Hi Monique,

    Thank you for your purchase! We’re sorry for any misunderstanding – all of our books are digitally delivered to your inbox as PDF files. Please check your inbox for your links; we will be glad to re-send them. 🙂

  10. Carol Ziels January 25, 2018, 10:00 pm

    I love your product, TrueOsteo. I was going to order and hoping to get 30% off but I tried three times and it wouldn’t take the code. It said it was invalid. I would appreciate your looking into this matter for me.
    Thank you very much,

  11. Diane January 23, 2018, 8:33 pm

    I have been gradually reducing my meat consumption and plan to go vegetarian then vegan. Will my bones stay healthy? I get plenty of exercise, drink plenty of water, and maintain a healthy weight. Thanks.

  12. Debbie January 22, 2018, 10:11 pm

    Thanks, Vivian for this article. Here’s my take after reading about the bad affect of those bone drugs. The addition of mineral crystals that combine with bone makes a sort of ‘hybrid bone’ or a ‘bone alloy’. Whatever you call it, it is definitely not strong and healthy bone. It’s only a blend that contains some bone.

    • Vivian Goldschmidt, MA January 24, 2018, 8:01 am

      That’s a relevant analysis, Debbie. And you’re right – it’s not strong and healthy bone!

  13. gaylebenning January 22, 2018, 2:17 pm

    So many times a great question is asked and the answer given is to check their mail box. Why can’t we see the answer also? This always bothers me, please I would like the answers too.

    • Vivian Goldschmidt, MA January 22, 2018, 8:48 pm

      Hi Gayle,

      The reason that happens sometimes is because the comment section is intended for discussions related to the blog topic. Of course, we understand that you may have questions and concerns that don’t pertain to the topic at hand! So we suggest you send those queries directly to Customer Support. 🙂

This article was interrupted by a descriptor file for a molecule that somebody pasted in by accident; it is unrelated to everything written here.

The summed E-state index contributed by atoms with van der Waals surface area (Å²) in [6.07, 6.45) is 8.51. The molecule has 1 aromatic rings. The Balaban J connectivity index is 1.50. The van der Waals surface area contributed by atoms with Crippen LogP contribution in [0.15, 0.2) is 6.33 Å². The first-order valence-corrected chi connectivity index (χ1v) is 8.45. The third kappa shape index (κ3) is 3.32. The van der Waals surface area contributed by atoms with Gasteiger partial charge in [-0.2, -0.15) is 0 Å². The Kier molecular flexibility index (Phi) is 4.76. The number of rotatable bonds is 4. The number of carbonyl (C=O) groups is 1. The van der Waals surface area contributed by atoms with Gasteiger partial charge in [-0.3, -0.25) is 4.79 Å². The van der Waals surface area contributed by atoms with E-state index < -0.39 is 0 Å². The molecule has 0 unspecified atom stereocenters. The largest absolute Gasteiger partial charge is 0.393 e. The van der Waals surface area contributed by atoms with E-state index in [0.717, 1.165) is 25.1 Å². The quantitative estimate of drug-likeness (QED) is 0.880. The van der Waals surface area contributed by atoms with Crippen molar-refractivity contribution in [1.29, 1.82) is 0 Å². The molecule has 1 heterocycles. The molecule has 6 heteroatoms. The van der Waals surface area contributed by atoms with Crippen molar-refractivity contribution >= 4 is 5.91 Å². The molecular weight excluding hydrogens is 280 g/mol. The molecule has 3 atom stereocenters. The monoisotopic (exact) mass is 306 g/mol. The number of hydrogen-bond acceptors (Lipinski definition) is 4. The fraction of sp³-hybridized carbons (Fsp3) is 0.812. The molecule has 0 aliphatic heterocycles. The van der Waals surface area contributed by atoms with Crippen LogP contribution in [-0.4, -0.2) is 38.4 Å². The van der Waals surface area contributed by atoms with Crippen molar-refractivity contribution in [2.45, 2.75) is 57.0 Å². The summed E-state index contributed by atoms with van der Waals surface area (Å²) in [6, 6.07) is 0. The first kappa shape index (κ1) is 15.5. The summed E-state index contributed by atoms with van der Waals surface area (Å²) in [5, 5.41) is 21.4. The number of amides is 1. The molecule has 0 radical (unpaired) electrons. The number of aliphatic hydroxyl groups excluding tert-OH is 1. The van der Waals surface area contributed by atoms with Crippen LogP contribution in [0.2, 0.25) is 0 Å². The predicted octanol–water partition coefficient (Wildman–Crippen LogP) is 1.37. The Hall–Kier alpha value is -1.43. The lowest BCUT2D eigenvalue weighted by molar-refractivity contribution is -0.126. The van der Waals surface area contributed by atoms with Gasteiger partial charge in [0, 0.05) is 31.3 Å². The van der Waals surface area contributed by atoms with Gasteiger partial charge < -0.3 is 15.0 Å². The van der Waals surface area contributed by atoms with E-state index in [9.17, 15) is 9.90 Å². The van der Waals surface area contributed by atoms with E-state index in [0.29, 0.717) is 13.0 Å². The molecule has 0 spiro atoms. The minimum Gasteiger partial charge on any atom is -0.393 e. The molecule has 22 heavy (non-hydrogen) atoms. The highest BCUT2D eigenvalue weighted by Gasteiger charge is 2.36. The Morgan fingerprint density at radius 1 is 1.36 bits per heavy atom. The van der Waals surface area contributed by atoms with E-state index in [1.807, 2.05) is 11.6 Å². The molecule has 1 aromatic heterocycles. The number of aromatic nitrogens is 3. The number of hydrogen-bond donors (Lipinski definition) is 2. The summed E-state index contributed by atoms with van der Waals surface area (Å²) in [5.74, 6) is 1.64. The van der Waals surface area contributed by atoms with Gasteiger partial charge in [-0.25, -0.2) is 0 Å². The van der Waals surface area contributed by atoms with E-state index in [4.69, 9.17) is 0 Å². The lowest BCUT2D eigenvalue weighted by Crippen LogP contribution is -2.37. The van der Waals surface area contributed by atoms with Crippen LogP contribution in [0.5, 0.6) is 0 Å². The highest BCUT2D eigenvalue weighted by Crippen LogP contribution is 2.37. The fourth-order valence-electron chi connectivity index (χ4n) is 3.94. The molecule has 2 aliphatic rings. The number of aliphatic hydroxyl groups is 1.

14. Anne January 22, 2018, 1:39 pm

    Hi, i am an epelptic therefore have falls on my back i had the zolenrance infusion back in June I’m taking vit D3 & calcium with magnesia all herbal. I have taken fosamax and other bisphosphonates for about 10 yrs. then refused to any bisphonates

  15. Rhonda January 22, 2018, 12:57 pm

    What are your feelings on Evista?

  16. Jo Ann Fisher January 22, 2018, 12:42 pm

    What about taking calcium citrate and vitamin D3 I have taken both if these for years and each bone density test every 3 years has shown my bones to be worse than the last test I took Fosamax for almost 10 years while taking the above mentioned until my doctor finally said “oh are you still taking that your not supposed to take it for more than 7 years”, he kept filling the prescription, he took me off it but kept me on the calcium and D3 I will be going to a new doctor soon for a physical so will see what she says. I would like to order the books to help me understand what i can do to improve my bones but from other times i have ordered books i end up not being able to download them and have just thrown my money away. I need a book that i can :hold” in my hand. Thank you in advance for any comments.

    • Vivian Goldschmidt, MA January 22, 2018, 4:51 pm

      I am glad you’re off the Fosamax now, Jo Ann. And if you do decide to place an order for one of our ebooks, you are welcome to print off any or all of it, or have it done at an office supply store. 🙂